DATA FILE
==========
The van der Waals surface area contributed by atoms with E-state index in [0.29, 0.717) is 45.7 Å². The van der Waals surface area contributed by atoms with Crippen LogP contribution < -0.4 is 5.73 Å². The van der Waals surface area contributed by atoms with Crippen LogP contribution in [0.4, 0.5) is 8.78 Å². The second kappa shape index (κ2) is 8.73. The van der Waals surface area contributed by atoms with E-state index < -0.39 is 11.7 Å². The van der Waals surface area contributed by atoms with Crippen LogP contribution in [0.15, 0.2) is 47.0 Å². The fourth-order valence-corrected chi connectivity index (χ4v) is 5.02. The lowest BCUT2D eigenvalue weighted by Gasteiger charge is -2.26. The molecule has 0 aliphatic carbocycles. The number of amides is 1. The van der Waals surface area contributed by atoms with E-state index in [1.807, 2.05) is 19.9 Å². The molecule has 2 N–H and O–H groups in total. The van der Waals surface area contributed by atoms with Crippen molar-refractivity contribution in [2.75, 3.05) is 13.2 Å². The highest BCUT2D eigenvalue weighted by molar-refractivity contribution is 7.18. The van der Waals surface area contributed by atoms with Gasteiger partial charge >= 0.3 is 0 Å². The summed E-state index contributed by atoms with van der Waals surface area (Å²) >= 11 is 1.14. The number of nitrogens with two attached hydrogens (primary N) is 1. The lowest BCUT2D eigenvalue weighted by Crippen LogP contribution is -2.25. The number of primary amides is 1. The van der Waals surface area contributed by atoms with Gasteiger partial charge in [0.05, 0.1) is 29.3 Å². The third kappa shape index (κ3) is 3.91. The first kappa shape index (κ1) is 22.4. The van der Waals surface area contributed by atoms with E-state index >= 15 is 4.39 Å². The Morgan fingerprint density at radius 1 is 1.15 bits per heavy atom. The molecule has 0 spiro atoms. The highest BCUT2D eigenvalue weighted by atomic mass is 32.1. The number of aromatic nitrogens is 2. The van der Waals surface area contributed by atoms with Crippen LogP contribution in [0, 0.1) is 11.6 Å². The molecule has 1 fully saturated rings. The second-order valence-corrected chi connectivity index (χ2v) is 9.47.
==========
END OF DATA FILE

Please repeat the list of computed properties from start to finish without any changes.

The van der Waals surface area contributed by atoms with E-state index in [0.29, 0.717) is 45.7 Å². The van der Waals surface area contributed by atoms with Crippen LogP contribution < -0.4 is 5.73 Å². The van der Waals surface area contributed by atoms with Crippen LogP contribution in [0.4, 0.5) is 8.78 Å². The second kappa shape index (κ2) is 8.73. The van der Waals surface area contributed by atoms with E-state index < -0.39 is 11.7 Å². The van der Waals surface area contributed by atoms with Crippen LogP contribution in [0.15, 0.2) is 47.0 Å². The fourth-order valence-corrected chi connectivity index (χ4v) is 5.02. The lowest BCUT2D eigenvalue weighted by Gasteiger charge is -2.26. The molecule has 0 aliphatic carbocycles. The number of amides is 1. The van der Waals surface area contributed by atoms with E-state index in [1.807, 2.05) is 19.9 Å². The molecule has 2 N–H and O–H groups in total. The van der Waals surface area contributed by atoms with Crippen molar-refractivity contribution in [2.75, 3.05) is 13.2 Å². The highest BCUT2D eigenvalue weighted by molar-refractivity contribution is 7.18. The van der Waals surface area contributed by atoms with Gasteiger partial charge >= 0.3 is 0 Å². The summed E-state index contributed by atoms with van der Waals surface area (Å²) >= 11 is 1.14. The number of nitrogens with two attached hydrogens (primary N) is 1. The lowest BCUT2D eigenvalue weighted by Crippen LogP contribution is -2.25. The number of primary amides is 1. The van der Waals surface area contributed by atoms with Gasteiger partial charge in [0.05, 0.1) is 29.3 Å². The third kappa shape index (κ3) is 3.91. The first kappa shape index (κ1) is 22.4. The van der Waals surface area contributed by atoms with E-state index >= 15 is 4.39 Å². The Morgan fingerprint density at radius 1 is 1.15 bits per heavy atom. The molecule has 0 spiro atoms. The highest BCUT2D eigenvalue weighted by atomic mass is 32.1. The number of aromatic nitrogens is 2. The van der Waals surface area contributed by atoms with Crippen LogP contribution in [0, 0.1) is 11.6 Å². The molecule has 1 fully saturated rings. The second-order valence-corrected chi connectivity index (χ2v) is 9.47.